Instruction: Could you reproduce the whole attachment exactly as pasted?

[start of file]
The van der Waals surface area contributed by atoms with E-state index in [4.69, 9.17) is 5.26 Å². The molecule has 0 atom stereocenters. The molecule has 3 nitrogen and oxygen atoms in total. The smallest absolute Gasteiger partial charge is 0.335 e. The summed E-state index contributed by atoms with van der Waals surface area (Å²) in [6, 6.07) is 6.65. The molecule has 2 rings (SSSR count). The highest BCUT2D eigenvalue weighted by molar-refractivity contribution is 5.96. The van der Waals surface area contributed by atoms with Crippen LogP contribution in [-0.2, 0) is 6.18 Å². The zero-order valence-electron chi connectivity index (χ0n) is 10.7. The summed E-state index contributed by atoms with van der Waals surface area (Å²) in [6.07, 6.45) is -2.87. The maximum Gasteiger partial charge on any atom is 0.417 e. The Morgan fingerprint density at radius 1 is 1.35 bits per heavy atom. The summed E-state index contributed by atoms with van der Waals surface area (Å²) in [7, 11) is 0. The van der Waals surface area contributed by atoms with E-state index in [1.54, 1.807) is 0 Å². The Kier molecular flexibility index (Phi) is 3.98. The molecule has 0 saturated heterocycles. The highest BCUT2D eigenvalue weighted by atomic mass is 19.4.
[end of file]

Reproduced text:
The van der Waals surface area contributed by atoms with E-state index in [4.69, 9.17) is 5.26 Å². The molecule has 0 atom stereocenters. The molecule has 3 nitrogen and oxygen atoms in total. The smallest absolute Gasteiger partial charge is 0.335 e. The summed E-state index contributed by atoms with van der Waals surface area (Å²) in [6, 6.07) is 6.65. The molecule has 2 rings (SSSR count). The highest BCUT2D eigenvalue weighted by molar-refractivity contribution is 5.96. The van der Waals surface area contributed by atoms with Crippen LogP contribution in [-0.2, 0) is 6.18 Å². The zero-order valence-electron chi connectivity index (χ0n) is 10.7. The summed E-state index contributed by atoms with van der Waals surface area (Å²) in [6.07, 6.45) is -2.87. The maximum Gasteiger partial charge on any atom is 0.417 e. The Morgan fingerprint density at radius 1 is 1.35 bits per heavy atom. The summed E-state index contributed by atoms with van der Waals surface area (Å²) in [7, 11) is 0. The van der Waals surface area contributed by atoms with E-state index in [1.54, 1.807) is 0 Å². The Kier molecular flexibility index (Phi) is 3.98. The molecule has 0 saturated heterocycles. The highest BCUT2D eigenvalue weighted by atomic mass is 19.4.